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Image Processing for Self-Driving Cars

Cristina Chicca

Image Processing for Self-Driving Cars.

Rel. Stefano Alberto Malan. Politecnico di Torino, Corso di laurea magistrale in Mechatronic Engineering (Ingegneria Meccatronica), 2022

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The thesis project is based on the application of basic features involved in the brand new autonomous driving context. The author, as a member of the team PoliTron, has participated to the Bosch Future Mobility Challenge 2022 (BFMC22), a contest in which students from all over the world are asked to program a 1:10 scaled vehicle in order to perform some of the most important tasks for autonomous driving: lane follow and keeping, road and traffic signs recognition, intersection detection, parking, overtake of static and moving cars, GPS-based path planning, object detection including pedestrians, cars both in lane and parking lot, traffic lights. Specifically, this work focuses on the part relative to Image Processing, meaning all the Python-developed algorithms involved in processing the data coming from the Raspberry Pi camera of the car kit. In fact, the work explains the logic and the main functions inside the algorithms of Lane Keeping, Traffic Sign Recognition, Traffic Light Detection, Pedestrian, Car and Semaphore Detection. Each topic presents several methods to accomplish the tasks, some that has been used during the BFMC22, and others studied and tested by the author additionally. In particular, Lane Keeping has been performed using two methods: Hough Transform and Perspective correction. They are explained and compared. Traffic Sign Recognition can be performed using a linear SVM or using a Tensorflow-based neural network: although both methods have been tested on the car, the neural network always results too heavy for the computational capability of the provided on-board computer and so the team opted for using the linear SVM one for the competition. Traffic Light Detection includes a deep analysis of processing different colors inside an image, since the semaphore can be detected identifying the colors masks (red, yellow and green) using mask definition and histograms calculation. However, this method is not so robust since it relies on the light condition of the environment and so cannot be equally applied to every situation. Object Detection is divided into two main parts: Pedestrian Detection and Semaphore and Car Detection. The former is performed using the Default Hog Featured Descriptor included in the Python library and works well in many situations only modifying a low number of parameters, whereas the latter is performed using a sort of Shape Detector, which detects three circles if the object is a semaphore and an ellipse if it is a car. All these algorithms have been proposed basing both on the hardware capability of the car kit and on real situations in which the algorithms are asked to be more efficient rather than computationally lighter. Finally, the conclusions will sum up the results obtained from comparison of these algorithms and will propose some solutions that can be adopted in the future, especially for those who are willing to continue the BFMC.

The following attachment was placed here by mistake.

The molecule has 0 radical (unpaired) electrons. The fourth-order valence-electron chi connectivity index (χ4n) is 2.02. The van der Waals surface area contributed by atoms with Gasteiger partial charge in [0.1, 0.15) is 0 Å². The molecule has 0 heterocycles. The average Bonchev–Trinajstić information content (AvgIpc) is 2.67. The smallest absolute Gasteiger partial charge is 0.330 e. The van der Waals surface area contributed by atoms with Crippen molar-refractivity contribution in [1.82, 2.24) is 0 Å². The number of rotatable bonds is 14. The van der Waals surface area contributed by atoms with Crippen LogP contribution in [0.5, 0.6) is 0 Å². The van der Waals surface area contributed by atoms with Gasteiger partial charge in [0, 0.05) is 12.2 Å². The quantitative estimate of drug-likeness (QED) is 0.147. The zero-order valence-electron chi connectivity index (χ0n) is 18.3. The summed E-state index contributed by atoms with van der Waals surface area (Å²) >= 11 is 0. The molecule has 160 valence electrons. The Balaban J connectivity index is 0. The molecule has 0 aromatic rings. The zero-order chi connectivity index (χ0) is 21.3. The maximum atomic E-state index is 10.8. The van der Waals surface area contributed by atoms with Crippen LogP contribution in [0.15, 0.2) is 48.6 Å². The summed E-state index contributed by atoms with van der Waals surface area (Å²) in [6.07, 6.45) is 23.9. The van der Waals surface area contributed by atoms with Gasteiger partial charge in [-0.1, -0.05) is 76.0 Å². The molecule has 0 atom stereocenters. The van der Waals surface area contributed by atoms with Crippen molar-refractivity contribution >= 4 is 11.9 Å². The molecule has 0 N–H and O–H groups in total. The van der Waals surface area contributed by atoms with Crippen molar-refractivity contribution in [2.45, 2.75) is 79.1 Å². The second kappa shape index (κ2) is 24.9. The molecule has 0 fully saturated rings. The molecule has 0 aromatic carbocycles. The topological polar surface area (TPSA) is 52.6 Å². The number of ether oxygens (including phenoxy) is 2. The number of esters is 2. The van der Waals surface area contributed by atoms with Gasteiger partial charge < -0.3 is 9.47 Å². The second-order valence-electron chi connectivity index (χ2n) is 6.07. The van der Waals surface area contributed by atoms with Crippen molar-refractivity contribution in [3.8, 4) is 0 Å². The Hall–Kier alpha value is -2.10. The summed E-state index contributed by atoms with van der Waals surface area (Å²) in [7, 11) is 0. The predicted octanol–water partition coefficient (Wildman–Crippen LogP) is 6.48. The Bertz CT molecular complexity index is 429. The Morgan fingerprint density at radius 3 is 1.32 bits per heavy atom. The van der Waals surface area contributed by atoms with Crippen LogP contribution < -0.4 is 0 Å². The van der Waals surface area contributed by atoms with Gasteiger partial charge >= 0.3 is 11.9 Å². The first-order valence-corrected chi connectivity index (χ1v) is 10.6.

Relators: Stefano Alberto Malan
Academic year: 2021/22
Publication type: Electronic
Number of Pages: 81
Corso di laurea: Corso di laurea magistrale in Mechatronic Engineering (Ingegneria Meccatronica)
Classe di laurea: New organization > Master science > LM-25 - AUTOMATION ENGINEERING
Aziende collaboratrici: UNSPECIFIED
URI: http://webthesis.biblio.polito.it/id/eprint/23514
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